Now that we have covered the basic set-up of back bouncing there are a few important things the angler with the rod in his hand must do. After placing your weight and eggs in the water along side the boat there is a button on your level wind reel you must push to release line that will allow your weight and eggs to fall to the bottom of the river. When you feel the weight reach the bottom you will need to place your thumb on the line and lift the weight up off the bottom then gently remove your thumb from the line but with light contact still letting line come out. The river current will pull the weight and eggs down river to where the salmon are holding. You will wait 5 to 10 seconds between every lift of your bait and on one of your moves down river or while it is sitting stationary you will feel a slow pull from a fish or a hard grab. When you can feel either situation happening you will need to engage the reel by turning the handle and swiftly set the hook with a powerful upward stroke. Following the hook set, you will feel head shakes from the fish you have hooked, and with the heavy line tied to fairly large hooks, you should have no trouble bringing the Salmon to the boat. You have just mastered one of the most complex techniques in Salmon Fishing.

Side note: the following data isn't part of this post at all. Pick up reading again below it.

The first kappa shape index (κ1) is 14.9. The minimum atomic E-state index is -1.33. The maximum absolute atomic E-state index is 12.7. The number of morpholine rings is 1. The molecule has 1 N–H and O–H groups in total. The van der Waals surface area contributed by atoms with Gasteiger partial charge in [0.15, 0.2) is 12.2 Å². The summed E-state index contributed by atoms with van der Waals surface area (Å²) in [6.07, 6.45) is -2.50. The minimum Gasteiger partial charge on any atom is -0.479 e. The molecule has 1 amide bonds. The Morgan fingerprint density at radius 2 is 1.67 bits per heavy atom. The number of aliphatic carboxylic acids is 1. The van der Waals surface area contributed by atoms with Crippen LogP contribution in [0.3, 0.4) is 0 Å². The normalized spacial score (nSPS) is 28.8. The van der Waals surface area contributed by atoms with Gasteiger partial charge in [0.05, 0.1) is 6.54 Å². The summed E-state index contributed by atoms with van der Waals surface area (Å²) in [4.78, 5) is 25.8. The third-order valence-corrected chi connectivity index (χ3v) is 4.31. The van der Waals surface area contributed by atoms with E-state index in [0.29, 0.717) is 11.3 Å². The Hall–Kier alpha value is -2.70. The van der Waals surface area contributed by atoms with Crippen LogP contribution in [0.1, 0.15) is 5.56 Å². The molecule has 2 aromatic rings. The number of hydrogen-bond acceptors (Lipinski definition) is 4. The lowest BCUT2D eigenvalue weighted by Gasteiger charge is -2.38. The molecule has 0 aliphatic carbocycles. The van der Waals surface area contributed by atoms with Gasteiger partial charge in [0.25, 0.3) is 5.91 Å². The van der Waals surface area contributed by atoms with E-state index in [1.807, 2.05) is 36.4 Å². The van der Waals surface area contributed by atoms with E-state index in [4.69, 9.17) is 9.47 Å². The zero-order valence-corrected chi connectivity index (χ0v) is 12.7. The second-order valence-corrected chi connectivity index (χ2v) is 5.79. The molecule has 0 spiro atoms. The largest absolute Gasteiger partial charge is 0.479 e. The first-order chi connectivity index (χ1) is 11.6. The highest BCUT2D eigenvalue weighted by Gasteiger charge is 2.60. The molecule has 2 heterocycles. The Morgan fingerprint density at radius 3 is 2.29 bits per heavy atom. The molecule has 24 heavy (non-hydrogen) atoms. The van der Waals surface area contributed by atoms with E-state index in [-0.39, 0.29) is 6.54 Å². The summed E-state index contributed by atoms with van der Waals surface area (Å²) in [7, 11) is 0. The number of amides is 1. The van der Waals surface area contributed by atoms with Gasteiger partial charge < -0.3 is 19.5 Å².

Target Species

Steelhead,
Salmon

Fly Fishing Techniques

Centerpin,
Conventional